released to the worldwide database (with a possible embargo if you choose).
Step 1: Undoubtedly your thesis or dissertation will already be in an electronic form. As you create your document, there are some issues you need to address to ensure that your final product meets the formatting requirements for a thesis/dissertation. Also, you will want to format your Word file so that the conversion to a PDF file will go smoothly. You can find assistance with page numbering, creating sections, footnotes, a table of content, and inserting images are covered here.
Step 2: The next step is to convert your word processing program into a PDF file. Follow these Instructions for how to make this conversion.
If you have problems with the conversion, please contact Molly Keener at Z. Smith Reynolds Library (firstname.lastname@example.org, 758-5829) or Molly Barnett at the Coy C. Carpenter Library (email@example.com, 716-2303).
Step 3: The final step is to submit/upload the thesis/dissertation to the database. You will find specific instructions for the submission process.Before you actually make your submission, however, you will have complete a release form and turn it in to the Graduate Office. On this form you indicate your decision both on how wide a distribution you want for your thesis (Wake Forest only for an embargo period, or the World Wide Web immediately) and the time frame (when will the thesis/dissertation become available to which audience).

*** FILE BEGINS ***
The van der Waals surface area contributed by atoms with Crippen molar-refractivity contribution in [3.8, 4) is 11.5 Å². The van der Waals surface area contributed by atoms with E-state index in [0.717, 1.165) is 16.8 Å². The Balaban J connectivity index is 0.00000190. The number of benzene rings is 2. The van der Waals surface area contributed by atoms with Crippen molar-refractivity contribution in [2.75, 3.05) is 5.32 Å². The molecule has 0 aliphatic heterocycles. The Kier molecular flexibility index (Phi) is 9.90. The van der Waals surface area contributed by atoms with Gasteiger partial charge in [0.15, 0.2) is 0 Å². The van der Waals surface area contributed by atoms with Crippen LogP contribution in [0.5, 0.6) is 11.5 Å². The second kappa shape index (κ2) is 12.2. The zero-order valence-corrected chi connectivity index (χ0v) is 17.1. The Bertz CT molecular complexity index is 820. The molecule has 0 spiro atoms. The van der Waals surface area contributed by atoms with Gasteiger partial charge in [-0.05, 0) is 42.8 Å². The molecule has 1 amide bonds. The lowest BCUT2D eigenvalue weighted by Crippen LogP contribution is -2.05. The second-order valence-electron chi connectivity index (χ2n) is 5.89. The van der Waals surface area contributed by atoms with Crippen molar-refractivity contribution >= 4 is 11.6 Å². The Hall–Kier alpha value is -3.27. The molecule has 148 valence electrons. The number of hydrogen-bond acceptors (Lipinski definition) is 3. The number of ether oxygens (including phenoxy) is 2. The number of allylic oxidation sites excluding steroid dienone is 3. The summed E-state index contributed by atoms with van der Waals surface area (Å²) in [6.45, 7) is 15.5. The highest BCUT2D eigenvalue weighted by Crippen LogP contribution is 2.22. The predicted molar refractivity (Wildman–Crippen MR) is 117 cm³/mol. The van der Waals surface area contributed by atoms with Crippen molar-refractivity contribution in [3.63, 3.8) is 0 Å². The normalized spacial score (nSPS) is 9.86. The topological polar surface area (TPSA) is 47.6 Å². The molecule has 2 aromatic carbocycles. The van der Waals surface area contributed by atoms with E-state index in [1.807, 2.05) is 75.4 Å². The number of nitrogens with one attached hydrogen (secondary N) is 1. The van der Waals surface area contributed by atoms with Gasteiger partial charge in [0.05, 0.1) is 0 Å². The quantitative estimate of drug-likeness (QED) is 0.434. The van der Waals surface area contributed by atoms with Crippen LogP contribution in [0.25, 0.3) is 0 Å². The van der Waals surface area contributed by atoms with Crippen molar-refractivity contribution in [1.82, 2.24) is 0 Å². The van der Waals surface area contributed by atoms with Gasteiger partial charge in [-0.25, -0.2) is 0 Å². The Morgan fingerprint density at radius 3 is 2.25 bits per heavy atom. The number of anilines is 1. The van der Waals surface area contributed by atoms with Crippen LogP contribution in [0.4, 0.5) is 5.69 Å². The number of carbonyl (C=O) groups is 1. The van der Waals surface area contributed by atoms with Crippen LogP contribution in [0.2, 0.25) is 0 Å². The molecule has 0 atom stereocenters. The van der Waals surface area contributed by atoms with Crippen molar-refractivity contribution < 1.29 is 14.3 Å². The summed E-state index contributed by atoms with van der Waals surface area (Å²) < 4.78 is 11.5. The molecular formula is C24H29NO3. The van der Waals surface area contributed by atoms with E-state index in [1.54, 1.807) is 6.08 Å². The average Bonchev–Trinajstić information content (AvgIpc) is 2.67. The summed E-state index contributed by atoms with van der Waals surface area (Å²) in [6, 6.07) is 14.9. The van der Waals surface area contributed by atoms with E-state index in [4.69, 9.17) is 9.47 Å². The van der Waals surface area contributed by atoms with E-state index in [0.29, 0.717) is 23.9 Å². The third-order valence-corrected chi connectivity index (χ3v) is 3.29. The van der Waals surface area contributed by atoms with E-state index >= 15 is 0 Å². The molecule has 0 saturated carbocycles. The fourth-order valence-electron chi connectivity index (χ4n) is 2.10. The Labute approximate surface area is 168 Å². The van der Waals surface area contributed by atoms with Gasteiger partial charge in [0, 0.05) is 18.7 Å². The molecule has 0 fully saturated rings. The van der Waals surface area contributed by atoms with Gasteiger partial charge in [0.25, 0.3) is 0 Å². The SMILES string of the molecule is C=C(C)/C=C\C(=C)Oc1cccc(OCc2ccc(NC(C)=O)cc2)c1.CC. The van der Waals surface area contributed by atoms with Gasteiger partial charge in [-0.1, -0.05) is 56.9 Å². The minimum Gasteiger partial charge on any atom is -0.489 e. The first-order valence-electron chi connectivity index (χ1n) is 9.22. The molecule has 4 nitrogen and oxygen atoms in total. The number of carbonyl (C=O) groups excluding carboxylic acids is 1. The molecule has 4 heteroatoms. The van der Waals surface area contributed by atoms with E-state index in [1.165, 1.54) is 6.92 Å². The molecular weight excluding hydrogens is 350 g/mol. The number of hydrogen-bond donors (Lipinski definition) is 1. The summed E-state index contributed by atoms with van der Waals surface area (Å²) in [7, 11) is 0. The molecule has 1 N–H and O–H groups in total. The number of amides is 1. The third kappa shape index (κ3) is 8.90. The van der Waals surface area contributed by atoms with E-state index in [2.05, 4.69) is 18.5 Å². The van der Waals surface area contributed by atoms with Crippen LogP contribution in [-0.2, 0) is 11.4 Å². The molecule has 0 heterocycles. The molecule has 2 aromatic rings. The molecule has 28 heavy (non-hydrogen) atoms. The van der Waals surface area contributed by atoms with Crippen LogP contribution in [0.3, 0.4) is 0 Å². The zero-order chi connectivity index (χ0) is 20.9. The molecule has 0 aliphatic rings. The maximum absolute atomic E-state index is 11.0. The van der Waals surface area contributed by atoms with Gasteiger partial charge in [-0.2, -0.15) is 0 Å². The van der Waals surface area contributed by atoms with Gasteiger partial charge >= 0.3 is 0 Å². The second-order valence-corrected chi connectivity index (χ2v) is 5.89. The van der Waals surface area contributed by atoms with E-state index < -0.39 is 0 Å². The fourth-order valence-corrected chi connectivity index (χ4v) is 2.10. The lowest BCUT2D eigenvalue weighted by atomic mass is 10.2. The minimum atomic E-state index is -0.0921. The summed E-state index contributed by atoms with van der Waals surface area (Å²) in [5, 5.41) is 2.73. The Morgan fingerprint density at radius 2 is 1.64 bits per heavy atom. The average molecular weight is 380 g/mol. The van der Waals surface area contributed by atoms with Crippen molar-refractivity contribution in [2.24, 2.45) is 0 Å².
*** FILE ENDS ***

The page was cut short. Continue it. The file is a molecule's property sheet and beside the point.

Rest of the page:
On this form you will indicate your release preferences which will either be the recommended one – make the thesis/dissertation available to Wake Forest and the web immediately – or, if you are planning to publish your research in the near future you may choose to make the thesis/dissertation available just to Wake Forest and then to the web after an embargo period.
As this decision also affects your advisor and his/her work, you will need to get your advisor’s signature on the release form about the timing and the distribution.
One common concern about the electronic thesis and dissertation database is that listing your work here will cause problems with publishing your work later in a journal. At this point, many journals have become aware of the database and developed a policy. Some journals will be concerned but many others are not. Your best bet is to select three journals you might consider sending your thesis/dissertation to and asking them for their policy.
If you think there is a possibility of a patent coming out of your thesis or dissertation, you should discuss the timing of releasing your document with your advisor. Depending on what you and your advisor decide, you may want to consider how you are going to limit access to your thesis/dissertation by locale (just Wake Forest or also the World Wide Web) and the time frame (immediately; in 6, 12 or 24 months; or when you notify us). Incidentally, we have been advised that the date that your thesis/dissertation goes on-line is the date your one-year time frame for patenting is considered to have started.